LEBANON: Deadly bombing targeting Hamas on Hezbollah turf remains shrouded in mystery
An explosion went off Saturday night just a few blocks from where hundreds of Shiite Muslims had gathered to hear Hezbollah leader Hassan Nasrallah address the faithful on the eve before the last day of Ashura, the annual 10-day commemoration of Imam Hussein, who was killed in the 7th century.
Hezbollah's TV station Al Manar did not interrupt its live coverage of the speech, but its fighters were busy securing the area and reportedly prevented Lebanese security forces from entering at first.
Early news reports claimed the blast was caused by a car bomb, inciting fears of a sectarian attack that could draw retaliation and drag the country into renewed civil conflict. Later, authorities confirmed the explosion was caused by a bomb in the basement of a Hamas office, killing at least two people and injuring several others.
But so far, Hamas has declined to speculate publicly about who might be responsible for the attack, which for now remains an enigma.
Palestinian infighting is not uncommon, and rumors of a Fatah-Hamas split in Lebanon have been circulating since the Gaza war last year, although officials have not ruled out the possibility of an Israeli hand.
Hamas' leader in Lebanon, Osama Hamdan, held a news conference Sunday during which he identified those killed as senior Hamas bodyguards Hassan Saeed al-Haddad, 21, and Bassel Ahmed Jomaa, 26.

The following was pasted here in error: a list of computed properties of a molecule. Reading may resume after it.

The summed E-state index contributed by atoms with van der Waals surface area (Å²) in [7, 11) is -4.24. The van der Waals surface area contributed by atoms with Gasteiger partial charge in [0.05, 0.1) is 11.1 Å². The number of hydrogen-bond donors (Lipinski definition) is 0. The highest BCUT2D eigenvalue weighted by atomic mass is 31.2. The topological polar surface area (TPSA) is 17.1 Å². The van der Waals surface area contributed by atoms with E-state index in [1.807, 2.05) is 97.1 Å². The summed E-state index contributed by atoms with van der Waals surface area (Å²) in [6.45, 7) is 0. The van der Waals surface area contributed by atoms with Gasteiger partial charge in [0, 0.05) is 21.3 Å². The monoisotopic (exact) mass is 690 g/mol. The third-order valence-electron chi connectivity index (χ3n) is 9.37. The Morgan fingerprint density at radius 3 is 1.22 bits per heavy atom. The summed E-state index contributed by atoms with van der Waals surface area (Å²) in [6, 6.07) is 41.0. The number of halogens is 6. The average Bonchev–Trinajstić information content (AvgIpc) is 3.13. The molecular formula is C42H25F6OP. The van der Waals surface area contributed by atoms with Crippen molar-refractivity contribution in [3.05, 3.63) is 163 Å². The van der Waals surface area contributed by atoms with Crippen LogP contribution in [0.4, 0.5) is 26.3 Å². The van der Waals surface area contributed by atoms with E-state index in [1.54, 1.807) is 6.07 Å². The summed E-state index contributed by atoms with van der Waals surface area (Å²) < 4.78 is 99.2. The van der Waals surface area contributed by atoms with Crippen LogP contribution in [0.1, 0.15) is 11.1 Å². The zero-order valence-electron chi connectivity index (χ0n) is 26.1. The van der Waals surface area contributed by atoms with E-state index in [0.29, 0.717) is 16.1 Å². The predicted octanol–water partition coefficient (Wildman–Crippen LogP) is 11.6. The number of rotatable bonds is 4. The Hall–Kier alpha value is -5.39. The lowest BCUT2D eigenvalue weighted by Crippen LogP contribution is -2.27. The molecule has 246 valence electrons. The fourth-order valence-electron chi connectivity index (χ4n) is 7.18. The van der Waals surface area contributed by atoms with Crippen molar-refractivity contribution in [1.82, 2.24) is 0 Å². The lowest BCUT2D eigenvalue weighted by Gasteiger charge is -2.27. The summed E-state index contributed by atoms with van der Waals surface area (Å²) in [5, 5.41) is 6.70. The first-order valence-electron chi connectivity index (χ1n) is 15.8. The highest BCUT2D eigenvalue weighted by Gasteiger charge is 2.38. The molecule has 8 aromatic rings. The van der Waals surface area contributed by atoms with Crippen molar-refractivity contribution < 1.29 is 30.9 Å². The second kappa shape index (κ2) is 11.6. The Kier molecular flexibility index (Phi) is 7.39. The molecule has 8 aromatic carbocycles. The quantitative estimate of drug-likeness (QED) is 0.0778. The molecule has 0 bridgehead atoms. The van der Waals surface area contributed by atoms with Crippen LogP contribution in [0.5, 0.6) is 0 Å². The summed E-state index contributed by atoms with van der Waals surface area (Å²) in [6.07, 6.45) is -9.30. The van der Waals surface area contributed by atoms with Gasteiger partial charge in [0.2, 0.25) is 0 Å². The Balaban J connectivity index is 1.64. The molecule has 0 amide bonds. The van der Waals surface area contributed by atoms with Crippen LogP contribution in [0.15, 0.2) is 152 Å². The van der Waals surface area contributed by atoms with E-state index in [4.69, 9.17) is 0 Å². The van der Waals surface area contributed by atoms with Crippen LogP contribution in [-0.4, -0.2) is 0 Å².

But he did not say whom the bodyguards were assigned to, or whether the bombing could have been an assassination attempt. Other local news outlets reported a third person had been killed.
President Michel Sleiman condemned the bombing while urging restraint by Lebanese political leaders. But even the generally bellicose Lebanese political elite have stayed quiet, perhaps out of fear of reigniting tensions among the Lebanese or with the Palestinians, with whom they share a long and bloody history.
But some have lashed out at Hezbollah for taking control of the area and refusing to cede jurisdiction immediately to the Lebanese authorities.
The National News Agency reported that Information Minister Tarek Mitri told the Voice of Lebanon radio station that Hezbollah must show more transparency and cooperation. "The credibility of all sides in Lebanon is at stake, and we all must respect our words," Mitri said.
Nasrallah did not comment on the incident when he addressed crowds gathered the next day.
-- Meris Lutz in Beirut
Photo: Osama Hamdan, Hamas' leader in Lebanon. Credit: Getty Images